Shlomi Fish shlomif@...
      Home Page: http://t2.technion.ac.il/~shlomif/
      Home E-mail: shlomif@...

      "Let's suppose you have a table with 2^n cups..."
      "Wait a second - is n a natural number?"
    • Tzafrir Cohen
      ... Which is nice, but not always feasable for the users. Possible reasons: * users may have some other programs that depend on the buggy version. * Users
      Message 2 of 3 , Jul 31, 2002
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        On Wed, 31 Jul 2002, Shlomi Fish wrote:

        >
        > I'd like to discuss the issue of two possibilities when an open-source
        > project encounters a bug in the underlying layer (which is also OS),
        > which is included in a common version of a Linux distribution:
        >
        > 1. Write a workaround for the code.
        >
        > 2. Tell the users to upgrade the package.

        Which is nice, but not always feasable for the users.

        Possible reasons:

        * users may have some other programs that depend on the "buggy" version.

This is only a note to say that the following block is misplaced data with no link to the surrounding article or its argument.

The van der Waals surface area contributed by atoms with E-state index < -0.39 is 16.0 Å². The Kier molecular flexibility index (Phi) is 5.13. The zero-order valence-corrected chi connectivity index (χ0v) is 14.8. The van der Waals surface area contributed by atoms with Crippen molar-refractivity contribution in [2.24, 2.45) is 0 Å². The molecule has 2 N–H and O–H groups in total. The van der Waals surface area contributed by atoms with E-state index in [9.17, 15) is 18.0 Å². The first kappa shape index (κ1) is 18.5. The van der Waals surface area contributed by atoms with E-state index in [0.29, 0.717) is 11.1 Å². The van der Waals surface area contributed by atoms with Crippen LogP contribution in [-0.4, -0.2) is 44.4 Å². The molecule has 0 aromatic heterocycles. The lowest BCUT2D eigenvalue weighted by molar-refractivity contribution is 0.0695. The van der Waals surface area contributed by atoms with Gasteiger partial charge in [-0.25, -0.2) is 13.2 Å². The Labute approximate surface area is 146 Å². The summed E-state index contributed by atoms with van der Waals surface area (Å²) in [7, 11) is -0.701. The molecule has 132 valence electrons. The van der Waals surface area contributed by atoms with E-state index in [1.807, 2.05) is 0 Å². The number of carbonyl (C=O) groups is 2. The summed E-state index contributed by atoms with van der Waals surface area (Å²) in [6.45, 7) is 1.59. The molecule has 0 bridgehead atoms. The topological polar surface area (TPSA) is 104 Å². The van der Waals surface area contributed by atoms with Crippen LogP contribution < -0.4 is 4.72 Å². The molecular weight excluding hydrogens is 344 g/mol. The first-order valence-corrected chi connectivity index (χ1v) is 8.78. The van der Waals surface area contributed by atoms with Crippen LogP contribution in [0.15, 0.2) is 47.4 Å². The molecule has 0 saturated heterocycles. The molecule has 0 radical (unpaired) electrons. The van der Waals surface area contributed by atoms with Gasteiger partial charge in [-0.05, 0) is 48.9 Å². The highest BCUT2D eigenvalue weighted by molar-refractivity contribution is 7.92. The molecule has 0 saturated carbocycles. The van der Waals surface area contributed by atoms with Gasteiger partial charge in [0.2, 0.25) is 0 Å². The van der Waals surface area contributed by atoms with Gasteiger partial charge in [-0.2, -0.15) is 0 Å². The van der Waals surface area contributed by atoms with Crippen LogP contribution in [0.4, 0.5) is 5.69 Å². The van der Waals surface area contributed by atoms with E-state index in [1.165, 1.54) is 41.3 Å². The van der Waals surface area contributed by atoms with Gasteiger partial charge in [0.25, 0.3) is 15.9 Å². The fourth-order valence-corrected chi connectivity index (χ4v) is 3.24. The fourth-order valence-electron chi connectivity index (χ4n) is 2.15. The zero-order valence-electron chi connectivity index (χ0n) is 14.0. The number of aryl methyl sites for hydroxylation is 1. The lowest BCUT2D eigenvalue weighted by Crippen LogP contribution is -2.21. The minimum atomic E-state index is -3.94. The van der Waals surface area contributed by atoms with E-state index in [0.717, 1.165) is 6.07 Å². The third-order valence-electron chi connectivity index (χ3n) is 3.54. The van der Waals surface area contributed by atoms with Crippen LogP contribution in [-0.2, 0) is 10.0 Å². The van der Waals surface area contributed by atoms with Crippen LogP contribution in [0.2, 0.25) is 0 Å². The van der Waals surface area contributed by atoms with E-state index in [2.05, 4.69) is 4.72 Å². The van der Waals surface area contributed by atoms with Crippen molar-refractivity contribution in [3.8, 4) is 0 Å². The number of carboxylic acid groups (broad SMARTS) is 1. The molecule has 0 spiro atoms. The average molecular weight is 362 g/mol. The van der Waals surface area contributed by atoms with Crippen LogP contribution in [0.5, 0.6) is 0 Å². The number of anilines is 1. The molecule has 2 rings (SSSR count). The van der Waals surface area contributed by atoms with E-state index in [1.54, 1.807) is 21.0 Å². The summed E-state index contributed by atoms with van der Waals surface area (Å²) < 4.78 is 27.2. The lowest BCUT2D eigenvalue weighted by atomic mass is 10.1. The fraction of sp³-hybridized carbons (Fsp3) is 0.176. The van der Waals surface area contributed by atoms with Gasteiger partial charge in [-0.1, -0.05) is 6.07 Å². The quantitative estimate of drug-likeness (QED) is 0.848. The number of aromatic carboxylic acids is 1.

* Users may not want to bother. The program you write may be a newcommer.
        They don't have any guarantee that it will even compile, let alone work
        properly. Why upgrade a whole distro/package for that?

        * They don't want to bother downloading (or maybe downloading a big
        package is difficult

        >
        > Now, when I heard in the SysCallTrack Lecture Muli and Guy gave about the
        > fact that they wrote a workaround in their code to work with the version
        > of gcc that was distributed with RedHat 6.2, I was shocked. I would not do
        > such a thing. If at all, I would have distributed a patch for it.
        >
        > From what I understood, Windows programmers need to write workarounds all
        > the time. I know I once had to statically link against MFC because it
        > crashed if it was linked dynamically without debugging symbols, and there
        > did not seem to be anything wrong with my code. (back then, we didn't have
        > Insure, Purify or friends, but the code was peer reviewed). But most Linux
        > systems can be upgraded at a very low cost, and there does not seem to be